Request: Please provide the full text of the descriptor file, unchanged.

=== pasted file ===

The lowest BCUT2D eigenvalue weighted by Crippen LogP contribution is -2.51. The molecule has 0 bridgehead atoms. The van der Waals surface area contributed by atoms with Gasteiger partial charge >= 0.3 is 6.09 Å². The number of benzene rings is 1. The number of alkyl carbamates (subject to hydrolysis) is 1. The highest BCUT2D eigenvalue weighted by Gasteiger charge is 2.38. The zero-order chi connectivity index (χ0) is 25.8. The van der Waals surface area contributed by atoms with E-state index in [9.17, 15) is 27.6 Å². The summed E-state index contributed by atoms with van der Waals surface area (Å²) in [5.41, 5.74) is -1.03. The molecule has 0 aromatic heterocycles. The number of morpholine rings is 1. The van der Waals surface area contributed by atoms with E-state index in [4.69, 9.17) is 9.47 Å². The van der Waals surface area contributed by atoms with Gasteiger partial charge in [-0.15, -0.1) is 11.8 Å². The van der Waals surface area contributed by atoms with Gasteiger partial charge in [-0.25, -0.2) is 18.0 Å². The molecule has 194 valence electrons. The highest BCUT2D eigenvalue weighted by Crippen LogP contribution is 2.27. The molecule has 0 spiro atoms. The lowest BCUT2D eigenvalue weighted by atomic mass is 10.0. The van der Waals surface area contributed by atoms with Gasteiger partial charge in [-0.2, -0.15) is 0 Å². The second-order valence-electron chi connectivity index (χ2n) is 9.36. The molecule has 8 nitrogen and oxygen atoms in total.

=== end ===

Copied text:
The lowest BCUT2D eigenvalue weighted by Crippen LogP contribution is -2.51. The molecule has 0 bridgehead atoms. The van der Waals surface area contributed by atoms with Gasteiger partial charge >= 0.3 is 6.09 Å². The number of benzene rings is 1. The number of alkyl carbamates (subject to hydrolysis) is 1. The highest BCUT2D eigenvalue weighted by Gasteiger charge is 2.38. The zero-order chi connectivity index (χ0) is 25.8. The van der Waals surface area contributed by atoms with E-state index in [9.17, 15) is 27.6 Å². The summed E-state index contributed by atoms with van der Waals surface area (Å²) in [5.41, 5.74) is -1.03. The molecule has 0 aromatic heterocycles. The number of morpholine rings is 1. The van der Waals surface area contributed by atoms with E-state index in [4.69, 9.17) is 9.47 Å². The van der Waals surface area contributed by atoms with Gasteiger partial charge in [-0.15, -0.1) is 11.8 Å². The van der Waals surface area contributed by atoms with Gasteiger partial charge in [-0.25, -0.2) is 18.0 Å². The molecule has 194 valence electrons. The highest BCUT2D eigenvalue weighted by Crippen LogP contribution is 2.27. The molecule has 0 spiro atoms. The lowest BCUT2D eigenvalue weighted by atomic mass is 10.0. The van der Waals surface area contributed by atoms with Gasteiger partial charge in [-0.2, -0.15) is 0 Å². The second-order valence-electron chi connectivity index (χ2n) is 9.36. The molecule has 8 nitrogen and oxygen atoms in total.